Chin up Ryan, Wenger’s in the wrong here

I don’t know Ryan Shawcross from Adam. And, as a Port Vale fan, it’s fair to say I’m unlikely to have him around my house for dinner any time soon.
However, the Stoke defender has been in my thoughts since the moment he went in for a tackle against Arsenal starlet Aaron Ramsey and fate spat in his eye.
As we hacks sometimes say: “There’s only one story in town right now”.
The incident involving Shawcross and Ramsey on Saturday night is such a story and the human aspect of it transcends sport and reminds us all that, ultimately, football is just a game.
Ramsey’s injury was so bad that Sky initially refused to re-run the images. Not that we needed them. The faces of the Stoke and Arsenal players and coaching staff said it all.
Shawcross was obviously in a state of shock. He was distraught. Tears rolled down his face.
For several moments he looked like a frightened schoolboy – not knowing whether or not he should leave the pitch, as directed by the referee, or go to the assistance of the stricken Welsh international.
He was then inconsolable as he trooped off the field several minutes before the ambulance carrying Arsenal’s teenage prodigy sped away.
Just minutes after the game had finished, Gunners manager Arsène Wenger was ready for the TV cameras.
Never one to mince his words, he described Shawcross’s tackle as “horrendous” and called for the Stoke player to be banned for longer than the requisite three games his red card demands.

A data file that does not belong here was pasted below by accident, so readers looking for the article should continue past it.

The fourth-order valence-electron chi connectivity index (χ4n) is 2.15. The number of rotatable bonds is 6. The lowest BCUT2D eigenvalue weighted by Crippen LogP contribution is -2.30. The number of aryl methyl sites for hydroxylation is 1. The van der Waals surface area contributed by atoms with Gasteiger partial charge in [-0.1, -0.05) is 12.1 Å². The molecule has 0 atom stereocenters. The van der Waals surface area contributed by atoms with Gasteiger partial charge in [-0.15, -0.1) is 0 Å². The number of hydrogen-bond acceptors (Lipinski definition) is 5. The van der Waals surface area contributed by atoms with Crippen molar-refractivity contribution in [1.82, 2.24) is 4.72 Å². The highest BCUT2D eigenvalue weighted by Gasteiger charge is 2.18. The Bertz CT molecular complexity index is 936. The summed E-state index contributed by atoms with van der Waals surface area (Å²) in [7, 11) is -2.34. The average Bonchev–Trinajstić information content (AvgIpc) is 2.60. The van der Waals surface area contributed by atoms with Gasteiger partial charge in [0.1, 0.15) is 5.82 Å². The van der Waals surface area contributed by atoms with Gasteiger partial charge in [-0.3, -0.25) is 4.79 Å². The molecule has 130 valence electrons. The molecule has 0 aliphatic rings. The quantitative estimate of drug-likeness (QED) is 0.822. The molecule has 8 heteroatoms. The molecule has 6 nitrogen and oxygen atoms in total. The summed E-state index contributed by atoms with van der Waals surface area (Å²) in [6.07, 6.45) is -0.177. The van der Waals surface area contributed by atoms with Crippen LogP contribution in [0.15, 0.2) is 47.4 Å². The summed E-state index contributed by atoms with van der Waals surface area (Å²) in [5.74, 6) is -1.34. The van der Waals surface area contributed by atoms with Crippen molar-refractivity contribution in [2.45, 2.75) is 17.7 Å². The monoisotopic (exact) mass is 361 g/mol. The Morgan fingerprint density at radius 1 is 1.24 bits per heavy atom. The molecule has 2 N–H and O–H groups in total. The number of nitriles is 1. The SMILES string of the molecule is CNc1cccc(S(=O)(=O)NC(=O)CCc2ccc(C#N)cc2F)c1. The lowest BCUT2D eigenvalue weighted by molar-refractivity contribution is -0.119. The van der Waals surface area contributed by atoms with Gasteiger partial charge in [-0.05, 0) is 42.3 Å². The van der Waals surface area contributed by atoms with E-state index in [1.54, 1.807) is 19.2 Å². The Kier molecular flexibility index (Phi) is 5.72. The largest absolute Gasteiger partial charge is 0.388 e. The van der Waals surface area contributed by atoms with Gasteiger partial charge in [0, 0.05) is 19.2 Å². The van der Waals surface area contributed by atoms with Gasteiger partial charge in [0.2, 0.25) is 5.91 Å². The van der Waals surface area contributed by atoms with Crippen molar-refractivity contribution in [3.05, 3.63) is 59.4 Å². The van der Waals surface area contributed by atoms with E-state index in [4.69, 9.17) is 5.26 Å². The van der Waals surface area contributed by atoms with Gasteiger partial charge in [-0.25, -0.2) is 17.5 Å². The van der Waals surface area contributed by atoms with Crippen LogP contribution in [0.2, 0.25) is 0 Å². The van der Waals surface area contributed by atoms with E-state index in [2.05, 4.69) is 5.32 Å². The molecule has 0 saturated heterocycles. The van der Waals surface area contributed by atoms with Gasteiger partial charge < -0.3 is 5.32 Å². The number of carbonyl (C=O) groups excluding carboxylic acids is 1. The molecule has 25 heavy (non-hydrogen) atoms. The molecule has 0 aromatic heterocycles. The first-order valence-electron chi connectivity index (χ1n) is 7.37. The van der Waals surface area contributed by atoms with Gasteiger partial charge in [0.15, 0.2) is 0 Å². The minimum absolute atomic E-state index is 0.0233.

In the heat of the moment, and given previous awful injuries to two of his stars, some would argue the Frenchman should be forgiven for the hyperbole.
I have to disagree.
In many ways, Wenger’s ill-timed and over-the-top comments sum up much of what is wrong with our national game and its cult of personality.
Far too much credence is given to the opinions of the likes of Sir Alex Ferguson, Rafa Benitez and the theatrical Mr Wenger. All too often their comments are blown up out of all proportion by the media. So much so that they themselves become the story – irrespective of what transpires on the field.
Perhaps it would have been circumspect for Mr Wenger to have waited a wee while before condemning a young man who was clearly suffering enough.
The truth is, given a little time, even the most one-eyed of Arsenal fans would have to acknowledge that there was no harm intended by Ryan Shawcross’s tackle on Saturday night.
Clumsy? Yes. Ill-judged? Perhaps. Horrendous? No. Only the end result can be described as such.
In the cold light of day Mr Wenger should reflect on the fact that numerous pundits and experts have exonerated Stoke’s rising star of any malicious intent.
Indeed some photographs appear to show the Arsenal player’s own momentum and the positioning of his foot and leg contributed greatly to the sickening injury.
One former professional summed up the awful accident with the words: “there but for the grace of God go all of us”.
Hopefully such comments will help Ryan Shawcross come to terms with an awful incident early in what I hope will be a long and successful career.
On Saturday night his tremendous achievement in being called up to the England squad for this week’s friendly against Egypt was soured by the injury to Aaron Ramsey.
But I was heartened by the decision of England manager Fabio Capello to keep faith with the young defender.
It goes without saying that we all wish Aaron Ramsey a speedy recovery. That should, of course, be uppermost in our minds.
By the same token we should be supporting Ryan Shawcross as he deals with the understandable guilt over what happened and the brickbats being thrown by the likes of Mr Wenger.
Fortunately, football has a wonderful habit of redeeming its own.
I’m told by those who know him that Ryan Shawcross is a hard-working, committed and fair professional on the field and a lovely, reserved fella off it.
Thus I, for one, am sure the way he conducts himself in the years to come will ultimately demonstrate the calibre of the man.
Keep your chin up, Ryan.

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